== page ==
Archaeologists in Turkey Unearth 2,500-Year-Old Temple of Aphrodite

An inscription found at the site—dedicated to the Greek goddess of love and beauty—states, “This is the sacred area”

Evidence of human settlement on the Urla-Çeşme peninsula, where the temple was found, dates back to the late Neolithic period. Yağmur Aydın via Wikimedia Commons under CC BY-SA 3.0

Researchers surveying the Urla-Çeşme peninsula in western Turkey have unearthed a sixth-century B.C. temple dedicated to the goddess Aphrodite.

“Aphrodite was a very common cult at that time,” team leader Elif Koparal, an archaeologist at Mimar Sinan Fine Arts University, tells the Hürriyet Daily News.

The team discovered part of a statue of a woman and a terracotta sculpture of a female head, as well as an inscription stating that “This is the sacred area.”

“From the findings, we understood that there must have been a cult area in the region,” says Koparal.

Aphrodite was the ancient Greek goddess of beauty, love and procreation. At times, she was also associated with seafaring and war. Early sculptures show her clothed and largely similar to other goddesses, but around the fifth century B.C., artists began portraying her naked or mostly nude, according to Encyclopedia Britannica. Many temples and shrines were devoted to her cult, with particular areas of strength in Cyprus and on the island of Cythera off the southern coast of Greece.

The ancient city of Aphrodisias, a Unesco World Heritage site located southeast of the Urla-Çeşme site in modern-day Turkey, was named for the goddess. Followers built a temple to Aphrodite there in the third century B.C., followed by the construction of the rest of the city, including a theater and bath complexes.

Aphrodite statue
Aphrodite, portrayed in different ways over the centuries, had many worshippers in the sixth century B.C. J. Paul Getty Museum via Wikimedia Commons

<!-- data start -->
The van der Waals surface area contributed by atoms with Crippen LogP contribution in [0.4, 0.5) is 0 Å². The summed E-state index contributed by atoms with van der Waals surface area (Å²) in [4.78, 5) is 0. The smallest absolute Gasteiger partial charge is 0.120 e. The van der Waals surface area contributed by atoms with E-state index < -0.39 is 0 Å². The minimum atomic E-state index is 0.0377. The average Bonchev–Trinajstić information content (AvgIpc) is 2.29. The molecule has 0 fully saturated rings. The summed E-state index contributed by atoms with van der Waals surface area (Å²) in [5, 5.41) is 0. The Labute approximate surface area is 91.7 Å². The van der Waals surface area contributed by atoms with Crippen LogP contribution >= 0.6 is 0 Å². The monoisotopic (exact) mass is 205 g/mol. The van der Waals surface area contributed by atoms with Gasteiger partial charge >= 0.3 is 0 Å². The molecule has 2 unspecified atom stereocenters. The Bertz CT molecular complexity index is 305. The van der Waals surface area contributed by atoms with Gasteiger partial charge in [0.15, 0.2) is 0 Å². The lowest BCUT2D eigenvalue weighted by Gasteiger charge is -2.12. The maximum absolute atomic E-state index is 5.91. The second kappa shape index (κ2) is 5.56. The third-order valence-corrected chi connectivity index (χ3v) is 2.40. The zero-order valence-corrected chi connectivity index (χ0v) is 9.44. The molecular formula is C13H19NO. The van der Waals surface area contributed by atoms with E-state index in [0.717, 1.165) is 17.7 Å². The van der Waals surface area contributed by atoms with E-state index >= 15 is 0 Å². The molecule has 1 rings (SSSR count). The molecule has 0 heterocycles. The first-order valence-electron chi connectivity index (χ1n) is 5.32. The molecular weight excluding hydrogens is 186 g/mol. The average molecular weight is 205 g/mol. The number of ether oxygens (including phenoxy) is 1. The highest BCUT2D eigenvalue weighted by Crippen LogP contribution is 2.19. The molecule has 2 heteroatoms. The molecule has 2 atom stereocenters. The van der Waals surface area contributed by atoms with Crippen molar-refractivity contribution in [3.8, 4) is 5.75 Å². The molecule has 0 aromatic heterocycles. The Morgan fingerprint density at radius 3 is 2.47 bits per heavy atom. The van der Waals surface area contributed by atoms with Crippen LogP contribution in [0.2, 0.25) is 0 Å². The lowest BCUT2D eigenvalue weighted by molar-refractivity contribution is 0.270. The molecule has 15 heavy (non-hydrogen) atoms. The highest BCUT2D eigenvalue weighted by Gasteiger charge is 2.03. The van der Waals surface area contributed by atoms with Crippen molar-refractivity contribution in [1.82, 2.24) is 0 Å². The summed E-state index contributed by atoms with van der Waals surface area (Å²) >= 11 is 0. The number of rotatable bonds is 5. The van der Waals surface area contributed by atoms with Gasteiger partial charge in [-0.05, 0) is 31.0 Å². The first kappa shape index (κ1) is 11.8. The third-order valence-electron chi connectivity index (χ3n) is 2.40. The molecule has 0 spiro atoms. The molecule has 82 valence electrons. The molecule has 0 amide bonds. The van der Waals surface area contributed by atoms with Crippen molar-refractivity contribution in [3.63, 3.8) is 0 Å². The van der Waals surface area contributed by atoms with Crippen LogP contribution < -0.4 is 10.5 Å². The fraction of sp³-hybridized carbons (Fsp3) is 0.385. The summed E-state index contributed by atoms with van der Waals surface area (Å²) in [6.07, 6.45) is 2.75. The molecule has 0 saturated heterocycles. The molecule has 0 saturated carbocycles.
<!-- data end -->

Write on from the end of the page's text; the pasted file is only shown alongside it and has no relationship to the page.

As the state-run Anadolu Agency reports, Koparal and her colleagues discovered the first signs of a temple at the site in 2016, when they were documenting the remnants of numerous settlements in the area over many millennia.

“During our screening of the surface, we detected the Aphrodite temple from the sixth century B.C.,” Koparal tells Anadolu. “… It is a fascinating and impressive discovery.”

Since 2006, researchers have discovered a total of 35 prehistoric settlements within the approximately 17,220-square-foot archaeological site. Sixteen of them date back to the late Neolithic period—the last part of the Stone Age.

The site is located near the city of İzmir. Formerly known as Smyrna, the metropolis is one of the oldest cities in the Mediterranean region. İzmir has been a significant location for people of the region for at least 5,000 years; pottery remains show that Greek forces settled in the area around 1000 B.C.

Per the Hurriyet, the research documents economic and social relationships among people living in the region since 6000 B.C. The findings include burial mounds and caves used as sacred sites. Koparal says the team is working with local people to preserve the finds, which may face threats from looters and urban development.

Aphrodite wasn’t the only classical deity worshipped in the region: Last fall, reported Ahmet Pesen for the Anadolu Agency, archaeologists excavating the city of Daskyleion’s acropolis unearthed a 2,400-year-old mask depicting Dionysus, the Greco-Roman god of wine and ecstasy. Ancient worshippers likely used the terracotta mask during rituals associated with winemaking.

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